A cache of 16.5 tons of cocaine became one of the largest seizures in the United States. The amount seized has made a record in the history of the fight against drug trafficking in Pennsylvania.
The drug is believed to have entered the ship in Bahamas; however the ship had a logged route that included some South American docks, locations vulnerable to drug trafficking.
The 16.5 tons of cocaine were found at the Packer Marine terminal in the port of Philadelphia, a gateway used by international drug traffickers, but where no such quantities had ever been detected.
According to the Pennsylvania District Attorney’s Office, this is the largest seizure in the history of the Union’s second state.
According to local media ,the drug was hidden in seven containers and if it had reached U.S. streets, it would have been valued for more than $1 billion.
William M. McSwain, Pennsylvania District Attorney was the official spokesman for the entire case. The identity and nationality of the crew as well as the name of the ship and its owner has been preserved.
It is only known that the crew members under the protection of the authorities face federal charges while the investigation goes on.
The ship was inspected at the port’s Packer Marine terminal, according to official information.
According to a NBC News report, it has been established that authorities believe the ship, which made stops in South America before arriving in Philadelphia, may have been loaded with drugs at The Bahamas.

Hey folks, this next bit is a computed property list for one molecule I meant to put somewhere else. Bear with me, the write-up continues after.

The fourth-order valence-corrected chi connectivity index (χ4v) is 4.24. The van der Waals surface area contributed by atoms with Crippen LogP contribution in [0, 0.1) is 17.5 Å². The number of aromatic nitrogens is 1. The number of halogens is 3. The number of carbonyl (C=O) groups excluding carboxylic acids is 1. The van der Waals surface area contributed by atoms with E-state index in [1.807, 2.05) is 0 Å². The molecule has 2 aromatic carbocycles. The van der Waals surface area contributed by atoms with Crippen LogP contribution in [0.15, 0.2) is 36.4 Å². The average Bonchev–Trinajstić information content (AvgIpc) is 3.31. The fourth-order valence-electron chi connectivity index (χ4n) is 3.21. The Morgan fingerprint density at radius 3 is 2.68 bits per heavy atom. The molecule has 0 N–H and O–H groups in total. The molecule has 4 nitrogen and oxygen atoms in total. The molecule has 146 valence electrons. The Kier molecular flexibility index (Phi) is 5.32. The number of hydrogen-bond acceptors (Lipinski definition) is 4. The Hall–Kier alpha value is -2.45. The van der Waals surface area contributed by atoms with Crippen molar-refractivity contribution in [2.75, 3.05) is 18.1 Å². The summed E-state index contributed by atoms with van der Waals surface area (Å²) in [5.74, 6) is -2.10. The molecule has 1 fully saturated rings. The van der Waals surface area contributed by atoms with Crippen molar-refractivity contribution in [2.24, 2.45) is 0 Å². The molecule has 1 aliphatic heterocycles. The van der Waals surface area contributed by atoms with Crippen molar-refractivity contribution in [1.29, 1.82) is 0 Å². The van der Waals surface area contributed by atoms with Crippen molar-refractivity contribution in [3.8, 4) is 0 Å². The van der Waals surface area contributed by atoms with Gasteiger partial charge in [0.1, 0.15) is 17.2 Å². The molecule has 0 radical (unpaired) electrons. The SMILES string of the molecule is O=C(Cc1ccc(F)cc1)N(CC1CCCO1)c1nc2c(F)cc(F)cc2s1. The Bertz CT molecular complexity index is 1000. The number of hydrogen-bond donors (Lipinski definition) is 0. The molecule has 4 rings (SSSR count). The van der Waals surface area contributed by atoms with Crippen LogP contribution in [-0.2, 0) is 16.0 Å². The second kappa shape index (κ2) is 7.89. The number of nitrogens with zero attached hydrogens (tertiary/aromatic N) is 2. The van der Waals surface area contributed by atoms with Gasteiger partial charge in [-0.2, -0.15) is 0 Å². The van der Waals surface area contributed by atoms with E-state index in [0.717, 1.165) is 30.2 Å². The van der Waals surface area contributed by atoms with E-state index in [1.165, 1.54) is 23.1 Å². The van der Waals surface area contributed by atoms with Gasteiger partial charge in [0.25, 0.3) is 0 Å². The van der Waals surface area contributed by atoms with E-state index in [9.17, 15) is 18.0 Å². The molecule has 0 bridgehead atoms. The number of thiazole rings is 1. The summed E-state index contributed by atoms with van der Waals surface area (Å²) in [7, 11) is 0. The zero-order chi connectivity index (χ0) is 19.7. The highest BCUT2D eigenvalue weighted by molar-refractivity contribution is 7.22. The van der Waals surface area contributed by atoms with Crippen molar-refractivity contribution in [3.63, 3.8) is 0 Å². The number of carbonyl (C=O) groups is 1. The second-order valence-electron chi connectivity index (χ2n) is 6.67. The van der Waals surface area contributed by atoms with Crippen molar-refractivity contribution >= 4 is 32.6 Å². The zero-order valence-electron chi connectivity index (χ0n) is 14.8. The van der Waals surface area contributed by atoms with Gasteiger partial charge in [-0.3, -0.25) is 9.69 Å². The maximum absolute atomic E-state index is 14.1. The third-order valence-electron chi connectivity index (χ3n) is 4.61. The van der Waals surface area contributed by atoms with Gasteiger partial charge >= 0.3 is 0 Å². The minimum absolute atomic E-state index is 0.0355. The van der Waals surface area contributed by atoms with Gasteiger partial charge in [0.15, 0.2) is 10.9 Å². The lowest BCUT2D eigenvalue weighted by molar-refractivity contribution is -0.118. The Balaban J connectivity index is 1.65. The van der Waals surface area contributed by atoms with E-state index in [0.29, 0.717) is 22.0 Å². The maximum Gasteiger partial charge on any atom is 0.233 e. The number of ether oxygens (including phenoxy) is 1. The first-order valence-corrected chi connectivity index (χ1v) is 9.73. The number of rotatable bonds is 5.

“This is one of the largest drug seizures in U.S. history. This amount of cocaine could kill millions – MILLIONS – of people,” wrote on Twitter William M. McSwain, U.S. District Court for the Eastern District of Pennsylvania’s.
This is one of the largest drug seizures in United States history. This amount of cocaine could kill millions – MILLIONS – of people. My Office is committed to keeping our borders secure and streets safe from deadly narcotics. https://t.co/nWPfgpGqYa
— US Attorney William M. McSwain (@USAttyMcSwain) June 18, 2019
The official expressed his office’s commitment to keep borders secure and streets safe from deadly narcotics.
On April 18, the Coast Guard reported the seizure of nearly eight tons of marijuana and cocaine valued at $62.5 million in five interceptions on eastern Pacific international waters.
And almost a month earlier, on 22 March, 12 tons of cocaine valued at $360 million had been seized in 12 interceptions.
The Coast Guard then noted that its men have increased their presence in the eastern Pacific and the Caribbean Basin, usual areas in the “transit of drugs outside Central and South America,” as part of its strategy to combat drug trafficking in the hemisphere.
Translated by: José Espinoza